Entertainment

Pandora revisited in new NAC show

John Law

By John Law, Niagara Falls Review

Part of Ron Clavier’s 20-piece exhibition Pandora, opening at the Niagara Artists Centre Nov. 25. PHOTO: Submitted

Part of Ron Clavier’s 20-piece exhibition Pandora, opening at the Niagara Artists Centre Nov. 25. PHOTO: Submitted

It's a bit of Greek mythology that has always bothered Dr. Ron Clavier.

Under orders from Zeus, Hephaestus molded the first woman out of the earth, with all of the gods bestowing her with unique gifts. She lived in a paradise, but one day opened a box which released all of humanity's evil and misfortunes.

It's a tale which insinuates women are responsible for mankind's troubles, pointing to her as the source of all misery in the world.

Her symbolic sister Eve knows the feeling.

For his latest art show, Clavier wanted to paint Pandora in a new light. His 20-piece exhibition opening at the Niagara Artists Centre Nov. 25 poses a “humanistic challenge to cultural misogyny.”

“My wife, my mother, my sisters, my daughters and my female colleagues and friends are strong, intelligent and courageous,” he said. “Assuming that Pandora herself was such a woman, I asked myself why she would have opened the box.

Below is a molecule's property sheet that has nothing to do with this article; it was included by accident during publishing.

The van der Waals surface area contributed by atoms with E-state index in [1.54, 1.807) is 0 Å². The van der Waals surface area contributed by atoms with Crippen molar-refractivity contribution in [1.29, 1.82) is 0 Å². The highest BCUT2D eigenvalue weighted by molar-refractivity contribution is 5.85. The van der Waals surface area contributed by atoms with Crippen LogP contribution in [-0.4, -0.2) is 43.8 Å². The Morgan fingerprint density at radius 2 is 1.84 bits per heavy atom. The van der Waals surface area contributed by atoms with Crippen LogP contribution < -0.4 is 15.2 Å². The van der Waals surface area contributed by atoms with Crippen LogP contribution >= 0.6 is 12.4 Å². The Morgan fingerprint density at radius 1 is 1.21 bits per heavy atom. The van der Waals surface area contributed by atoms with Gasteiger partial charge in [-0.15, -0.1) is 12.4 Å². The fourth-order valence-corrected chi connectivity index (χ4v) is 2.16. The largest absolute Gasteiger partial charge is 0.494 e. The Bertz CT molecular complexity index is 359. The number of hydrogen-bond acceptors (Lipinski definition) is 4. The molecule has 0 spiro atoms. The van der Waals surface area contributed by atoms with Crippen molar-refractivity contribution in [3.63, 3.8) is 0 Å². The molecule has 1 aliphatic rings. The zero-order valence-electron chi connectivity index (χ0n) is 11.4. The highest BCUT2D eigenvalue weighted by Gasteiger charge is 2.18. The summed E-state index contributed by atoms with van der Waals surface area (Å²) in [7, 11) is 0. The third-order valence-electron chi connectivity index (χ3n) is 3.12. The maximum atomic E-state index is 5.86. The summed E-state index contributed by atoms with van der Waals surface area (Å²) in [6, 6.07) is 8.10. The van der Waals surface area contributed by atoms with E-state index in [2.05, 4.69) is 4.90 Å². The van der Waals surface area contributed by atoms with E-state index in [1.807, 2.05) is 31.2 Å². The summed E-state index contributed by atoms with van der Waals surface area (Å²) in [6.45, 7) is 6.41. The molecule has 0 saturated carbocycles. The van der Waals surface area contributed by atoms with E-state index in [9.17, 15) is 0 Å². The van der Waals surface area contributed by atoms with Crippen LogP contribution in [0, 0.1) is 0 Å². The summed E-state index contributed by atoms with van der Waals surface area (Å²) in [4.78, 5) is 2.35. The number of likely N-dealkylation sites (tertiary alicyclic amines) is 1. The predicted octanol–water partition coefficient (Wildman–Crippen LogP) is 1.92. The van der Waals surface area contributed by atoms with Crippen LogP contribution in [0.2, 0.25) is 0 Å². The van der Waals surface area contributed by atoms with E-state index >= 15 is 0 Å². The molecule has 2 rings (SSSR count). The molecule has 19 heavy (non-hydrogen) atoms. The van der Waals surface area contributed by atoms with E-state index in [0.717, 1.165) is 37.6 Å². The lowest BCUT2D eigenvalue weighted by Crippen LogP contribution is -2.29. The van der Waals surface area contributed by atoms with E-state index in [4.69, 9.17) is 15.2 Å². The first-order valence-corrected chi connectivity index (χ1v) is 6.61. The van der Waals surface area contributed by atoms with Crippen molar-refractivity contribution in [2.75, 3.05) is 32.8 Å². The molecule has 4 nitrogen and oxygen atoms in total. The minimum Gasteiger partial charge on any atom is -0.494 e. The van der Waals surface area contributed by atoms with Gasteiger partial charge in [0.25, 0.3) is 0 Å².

“When the answer came to me. I knew I had to re-invent the myth on canvas.”

Clavier is an internationally renowned psychologist who moved to Niagara-on-the-Lake in 2013. Among his first Niagara art shows was a tribute to John Steinbeck comprised of paintings inspired by California's Salinas Valley. Providing voice overs to accompany the show was Clavier's friend Woody Harrelson.

For the new show, Clavier wanted to expose the narrative of Pandora by Greek mythology's male gods, and contrast it with a storyline in which powerful female gods turn the tables. Rather than accept her fate, Pandora receives strength, intelligence, curiosity and compassion from female gods such as Aphrodite and Athena.

Through a feminist context, he says, opening the box becomes an act of heroism.

“Though she suffers wrath and humiliation for opening the box, Pandora is secure in the knowledge that what she did was right,” says Clavier. “She emerges with hard-earned respect, equality with men, confidence and inner peace.”

One-third of sales from the show will go towards Gillian's Place in St. Catharines, which offers abused women and their children shelter, support and services.

The show will be accompanied by a conversation Clavier is hosting at the Mahtay Cafe in downtown St. Catharines Nov. 21.

The show opens Nov. 25, 7 p.m., at the Niagara Artist Centre's Dennis Tourbin Members' Gallery. The gallery is at 354 St. Paul Street, St. Catharines.